This year’s Summer of Code has already started, and Epiphany has been lucky enough to get two students assigned. Let’s see who they are and what they’ll be working on.
William Ting, Data Synchronization
William is a last year student of Computer Science at the University of Texas, Austin. He’ll be helping to alleviate a paradigmatic first world problem: I use Epiphany from so many computers that all my data is scattered around and I suffer a permanent pseudo-memory loss condition.
The battle plan is easy. We’ll reuse Firefox’s excellent design for a data sync protocol plus their free-to-use servers (we assume that’s what they were hoping for!), and will integrate the feature right into our browser. Since all the specs and implementation are open GNOME could host in the future a sync.gnome.org instance, but for now we leave that out of the scope of our summer project. Hopefully by 3.6 you’ll be able to optionally enable this functionality, cruise through the web from your tablet, bookmark that hilarious XKCD comic strip, and have it show up in your good old laptop just like that.
I’ll be mentoring this project myself, which was initially proposed by Igalia’s very own Joanmarie Diggs.
Yann Soubeyrand, Anti-phishing Support
Yann is a first year student at the École Nationale Supérieure d’Informatique et Mathématiques Appliquées de Grenoble. His task will be to solve a complicated problem that Epiphany has suffered for a long time: for most users the information provided in the URL entry is not enough to judge whether the page they are visiting is safe. The SSL or certification data is useless for most people, and by showing scary warnings about things they don’t understand at best you’ll train them to just click through to get to the content. To make things worse, most of the time those warnings do not actually indicate someone is trying to scam you, just that apparently setting up web servers correctly is difficult. So all in all, while useful, the information we currently show in the UI is really not that great for the 99% out there.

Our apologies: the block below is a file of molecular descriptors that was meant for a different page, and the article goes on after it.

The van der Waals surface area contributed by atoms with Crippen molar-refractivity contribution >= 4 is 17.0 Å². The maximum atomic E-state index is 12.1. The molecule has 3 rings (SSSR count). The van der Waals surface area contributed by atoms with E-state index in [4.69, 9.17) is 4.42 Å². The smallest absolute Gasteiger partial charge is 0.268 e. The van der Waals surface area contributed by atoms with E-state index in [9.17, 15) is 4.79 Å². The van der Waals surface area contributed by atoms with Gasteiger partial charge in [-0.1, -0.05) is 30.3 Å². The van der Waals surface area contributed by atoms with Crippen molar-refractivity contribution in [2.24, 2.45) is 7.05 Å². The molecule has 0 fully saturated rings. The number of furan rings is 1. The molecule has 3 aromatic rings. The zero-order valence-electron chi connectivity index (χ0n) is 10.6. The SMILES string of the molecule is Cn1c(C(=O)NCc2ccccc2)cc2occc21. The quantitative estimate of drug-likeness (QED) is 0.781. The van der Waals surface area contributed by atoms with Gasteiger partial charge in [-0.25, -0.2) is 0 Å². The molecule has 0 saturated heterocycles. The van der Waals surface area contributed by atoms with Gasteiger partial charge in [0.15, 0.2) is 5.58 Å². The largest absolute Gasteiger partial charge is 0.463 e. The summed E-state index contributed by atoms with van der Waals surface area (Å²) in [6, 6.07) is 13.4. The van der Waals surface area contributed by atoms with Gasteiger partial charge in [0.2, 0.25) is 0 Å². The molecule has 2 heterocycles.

With this in mind, we’ll try to do the following: using the Google Safebrowsing APIs we’ll try to request authoritative information about the potential “phishiness” of the pages you visit. If we get a warning through this channel we can be confident about there being a security threat, so we’ll show a big, clear message on top of the web content. No jargon about outdated certs or VeriSign trying to take over the planet, just “Listen, our best people tell us this page is almost certainly not safe. Let’s not go there.”. We think this will significantly increase the safety of the browser without violating the user’s privacy, since Google’s API do not require you to disclose the pages you are visiting to validate them (magic? no, science).
Sergio Villar will be mentoring this project.
That’s it, let’s roll
That’s it for now. We’ll make sure to keep you updated about these and other developments in GNOME’s very own web browser. Thanks to GNOME for choosing our proposals, to Google for sponsoring Summer of Code again, and of course to Igalia for its continued support for GNOME and for allowing us to spend our time mentoring the fearless next wave. Happy hacking!
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The one thing I find more awesome than having this problem solved is having this problem solved by someone from my alma mater. Hook ’em Horns and thank you William!!